they looked to Archie like one unit, one animal.

Archie threaded his hand under the blanket to touch Albie’s foot. He wasn’t sure if he felt afraid but needed to reach his brother. The second he did so, though, Archie knew he had made a mistake. Albie moved, disturbed, and then his eyes opened. For a second or two, he didn’ t seem to see the foxes, and instead stared glassily out into the night. Then, with a gasp, he sat up.


“Hush!" Archie breathed. The mother fox had crept forward and was baring its teeth. A soft growl rumbled in its throat. Beside it, one of the cubs stumbled forward. “Don’t move."

But Albie paid no attention. Bright-eyed now and flush with excitement, he surged forwards on his knees. He held out a hand towards the smallest animal. “You’re a fox!"

As though watching from bottom of a deep pool, Archie saw the mother fox open its mouth wide and make for Albie’s fingers, which were curled out to stroke her cub’s fur. Quickly, as quickly as he could, Archie grabbed Albie’s arm and pulled him away, away from the red ball of hair he was so desperate to touch. Then he felt a set of blades around his own arm and he was shaken, shaken, shaken like a doll. He screamed, realising the mother fox had leapt forward, knocking her cub out of the way, and that she had bitten him. He stared down and screamed again, as the fox bit harder, her eyes wide and furious.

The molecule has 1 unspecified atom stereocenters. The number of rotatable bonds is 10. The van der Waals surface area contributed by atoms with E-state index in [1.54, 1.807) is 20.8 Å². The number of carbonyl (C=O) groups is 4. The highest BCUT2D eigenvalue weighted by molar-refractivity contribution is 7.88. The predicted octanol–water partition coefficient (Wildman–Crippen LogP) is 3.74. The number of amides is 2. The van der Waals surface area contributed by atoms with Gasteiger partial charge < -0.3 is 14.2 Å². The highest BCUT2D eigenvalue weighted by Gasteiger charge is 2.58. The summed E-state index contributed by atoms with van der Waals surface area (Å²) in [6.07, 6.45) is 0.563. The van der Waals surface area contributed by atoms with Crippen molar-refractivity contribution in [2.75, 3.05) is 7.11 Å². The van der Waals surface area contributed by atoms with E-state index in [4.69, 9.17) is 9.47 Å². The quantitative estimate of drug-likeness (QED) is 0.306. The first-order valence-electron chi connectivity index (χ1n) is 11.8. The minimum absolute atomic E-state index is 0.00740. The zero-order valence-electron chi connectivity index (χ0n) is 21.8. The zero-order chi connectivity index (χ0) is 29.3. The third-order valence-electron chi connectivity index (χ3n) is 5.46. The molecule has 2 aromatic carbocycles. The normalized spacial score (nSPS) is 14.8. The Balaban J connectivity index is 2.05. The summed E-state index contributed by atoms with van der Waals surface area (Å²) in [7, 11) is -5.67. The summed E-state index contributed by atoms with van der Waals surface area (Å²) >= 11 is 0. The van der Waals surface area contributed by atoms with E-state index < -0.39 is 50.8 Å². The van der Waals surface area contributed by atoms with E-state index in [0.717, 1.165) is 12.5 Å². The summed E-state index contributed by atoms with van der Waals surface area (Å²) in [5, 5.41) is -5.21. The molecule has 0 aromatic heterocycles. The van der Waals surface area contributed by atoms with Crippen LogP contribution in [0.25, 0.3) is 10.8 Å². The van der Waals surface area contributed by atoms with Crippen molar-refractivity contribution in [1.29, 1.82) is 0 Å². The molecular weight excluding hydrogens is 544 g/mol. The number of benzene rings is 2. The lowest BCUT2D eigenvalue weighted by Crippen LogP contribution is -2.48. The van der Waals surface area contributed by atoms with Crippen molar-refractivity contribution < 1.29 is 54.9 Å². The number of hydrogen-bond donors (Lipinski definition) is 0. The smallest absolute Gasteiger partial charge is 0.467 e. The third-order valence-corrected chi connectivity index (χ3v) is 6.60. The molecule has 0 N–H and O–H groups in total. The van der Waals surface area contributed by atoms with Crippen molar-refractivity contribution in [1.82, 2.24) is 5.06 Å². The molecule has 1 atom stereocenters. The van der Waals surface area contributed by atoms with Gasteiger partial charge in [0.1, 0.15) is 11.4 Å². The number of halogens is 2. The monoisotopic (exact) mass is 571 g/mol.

And then Albie shrieked, his childish shout high and fearful, and the boy stumbled from the tent onto the grass. Through tears, through his pain, Archie saw him stand in the middle of the lawn and heard him shout for their father -- over and over -- for him to come and save them.

But he can’t hear you, Archie thought. Dad lives with Zack now, he’s too far away.

At that moment he felt the fox loosen its grip, and the connection -- excruciating as it was - between animal and boy was broken. Archie looked down at his arm and saw the blood.

He heard Albie scream again and the smash of pot plants as he tried to rouse their mother. Mrs Price’s bedroom light went on next door. Then, mercifully, thankfully, Archie sank into a deep sea, lashed to a life raft by a bleeding, ravaged arm.


Rebecca Burns
Originally published at Bartleby Snopes in Dec 2010.